Unfortunately, most of us, including Christians, nevertheless struggle with prejudice. We forget where we’re from and what our lives are supposed to be all about. We’re unsure, perhaps even afraid, of those who look and sound different than us. We are impatient for newcomers to lose their distinctives and become just like us. We blame strangers for upsetting our apple carts. 

Borders may be a pragmatic way of regulating the flow of people back and forth over the earth for the benefit of all. But Christian hospitality, kindness to strangers, and forbearance in the face of what seems to us to be odd habits and dress--Christian love for neighbors--all these are God’s way for making sure that immigrants to Canada find a new home away from home.

Tuesday, September 6, 2011

Introduction to Not Sure by John Suk

                   The introduction to my book, Not Sure: A Pastor's Journey from Faith to Doubt, is available by clicking the title link. The introduction explains why I value doubt, and tells (in part) the story of how I arrived at that conclusion. Check it out!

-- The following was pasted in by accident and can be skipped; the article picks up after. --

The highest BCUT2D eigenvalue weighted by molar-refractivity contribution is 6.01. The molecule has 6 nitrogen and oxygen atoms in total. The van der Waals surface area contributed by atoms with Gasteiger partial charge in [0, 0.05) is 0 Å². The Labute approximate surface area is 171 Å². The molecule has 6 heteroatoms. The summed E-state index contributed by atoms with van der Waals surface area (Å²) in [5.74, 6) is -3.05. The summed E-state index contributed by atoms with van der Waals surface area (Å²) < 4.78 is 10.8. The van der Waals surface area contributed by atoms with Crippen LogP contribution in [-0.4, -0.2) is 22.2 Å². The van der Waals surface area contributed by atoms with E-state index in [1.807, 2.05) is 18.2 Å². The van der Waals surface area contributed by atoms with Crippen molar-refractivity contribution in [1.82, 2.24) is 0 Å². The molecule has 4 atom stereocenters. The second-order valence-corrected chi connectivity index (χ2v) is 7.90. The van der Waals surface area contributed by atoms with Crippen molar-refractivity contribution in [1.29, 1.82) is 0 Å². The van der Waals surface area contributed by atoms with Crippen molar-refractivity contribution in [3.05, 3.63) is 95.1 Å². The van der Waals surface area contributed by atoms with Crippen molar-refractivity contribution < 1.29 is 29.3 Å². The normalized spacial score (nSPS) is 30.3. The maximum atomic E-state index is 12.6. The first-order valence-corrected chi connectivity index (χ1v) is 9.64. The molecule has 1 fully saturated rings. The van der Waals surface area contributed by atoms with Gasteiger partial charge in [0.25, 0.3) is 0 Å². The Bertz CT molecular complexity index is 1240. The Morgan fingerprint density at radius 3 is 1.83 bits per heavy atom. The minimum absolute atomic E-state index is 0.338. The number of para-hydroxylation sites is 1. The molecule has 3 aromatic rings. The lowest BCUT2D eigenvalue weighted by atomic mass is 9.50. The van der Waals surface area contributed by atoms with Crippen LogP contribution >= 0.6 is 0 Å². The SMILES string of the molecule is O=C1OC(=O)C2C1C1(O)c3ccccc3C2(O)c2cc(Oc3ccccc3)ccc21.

You can order the book from, or or .ca. You can also buy it at, or order through your local bookstore.

Tuesday, August 30, 2011

Wish I Could Be Afraid

I wish I could be afraid. Like Peter was afraid, once.

It happened this way. One day, after a fruitless night of fishing, Jesus told Peter to throw the nets out on the other side of the boat. Peter thought, "No way. Wrong place; wrong time." But to humor Jesus — who had, after all, just healed his mother-in-law — Peter did as he was told. And according to the story Luke tells, Peter caught a huge load of fish. It seemed a miracle.

The next thing Peter knew, he was stepping out of the boat and falling on his knees before Jesus. Something about what had just happened — something about Jesus — terrified him. So Peter said, "Go away from me Lord, for I am a sinful man."